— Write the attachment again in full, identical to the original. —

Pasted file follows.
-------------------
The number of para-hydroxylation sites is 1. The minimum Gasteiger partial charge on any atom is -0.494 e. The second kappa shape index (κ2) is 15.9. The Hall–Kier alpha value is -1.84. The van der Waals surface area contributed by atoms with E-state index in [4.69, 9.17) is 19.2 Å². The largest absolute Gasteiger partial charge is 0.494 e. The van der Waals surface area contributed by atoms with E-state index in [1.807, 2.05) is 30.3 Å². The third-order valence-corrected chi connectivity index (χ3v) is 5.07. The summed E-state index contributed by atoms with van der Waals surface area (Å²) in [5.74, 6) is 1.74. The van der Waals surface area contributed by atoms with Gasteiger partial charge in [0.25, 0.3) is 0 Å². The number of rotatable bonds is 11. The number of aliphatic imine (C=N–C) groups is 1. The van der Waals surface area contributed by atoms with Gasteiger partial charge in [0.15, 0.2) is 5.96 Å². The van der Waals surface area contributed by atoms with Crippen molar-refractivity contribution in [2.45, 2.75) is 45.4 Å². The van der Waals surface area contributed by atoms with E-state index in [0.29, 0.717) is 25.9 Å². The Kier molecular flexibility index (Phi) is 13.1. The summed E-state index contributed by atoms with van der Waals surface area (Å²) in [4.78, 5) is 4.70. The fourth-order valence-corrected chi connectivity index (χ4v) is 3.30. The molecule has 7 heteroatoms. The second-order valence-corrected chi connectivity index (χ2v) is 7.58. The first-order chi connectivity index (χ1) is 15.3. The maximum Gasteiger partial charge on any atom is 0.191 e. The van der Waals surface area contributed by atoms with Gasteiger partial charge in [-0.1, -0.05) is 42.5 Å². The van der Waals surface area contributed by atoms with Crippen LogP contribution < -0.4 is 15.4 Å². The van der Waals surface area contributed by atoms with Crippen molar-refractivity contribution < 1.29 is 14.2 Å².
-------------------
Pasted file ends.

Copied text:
The number of para-hydroxylation sites is 1. The minimum Gasteiger partial charge on any atom is -0.494 e. The second kappa shape index (κ2) is 15.9. The Hall–Kier alpha value is -1.84. The van der Waals surface area contributed by atoms with E-state index in [4.69, 9.17) is 19.2 Å². The largest absolute Gasteiger partial charge is 0.494 e. The van der Waals surface area contributed by atoms with E-state index in [1.807, 2.05) is 30.3 Å². The third-order valence-corrected chi connectivity index (χ3v) is 5.07. The summed E-state index contributed by atoms with van der Waals surface area (Å²) in [5.74, 6) is 1.74. The van der Waals surface area contributed by atoms with Gasteiger partial charge in [0.25, 0.3) is 0 Å². The number of rotatable bonds is 11. The number of aliphatic imine (C=N–C) groups is 1. The van der Waals surface area contributed by atoms with Gasteiger partial charge in [0.15, 0.2) is 5.96 Å². The van der Waals surface area contributed by atoms with Crippen molar-refractivity contribution in [2.45, 2.75) is 45.4 Å². The van der Waals surface area contributed by atoms with E-state index in [0.29, 0.717) is 25.9 Å². The Kier molecular flexibility index (Phi) is 13.1. The summed E-state index contributed by atoms with van der Waals surface area (Å²) in [4.78, 5) is 4.70. The fourth-order valence-corrected chi connectivity index (χ4v) is 3.30. The molecule has 7 heteroatoms. The second-order valence-corrected chi connectivity index (χ2v) is 7.58. The first-order chi connectivity index (χ1) is 15.3. The maximum Gasteiger partial charge on any atom is 0.191 e. The van der Waals surface area contributed by atoms with Gasteiger partial charge in [-0.1, -0.05) is 42.5 Å². The van der Waals surface area contributed by atoms with Crippen LogP contribution < -0.4 is 15.4 Å². The van der Waals surface area contributed by atoms with Crippen molar-refractivity contribution < 1.29 is 14.2 Å².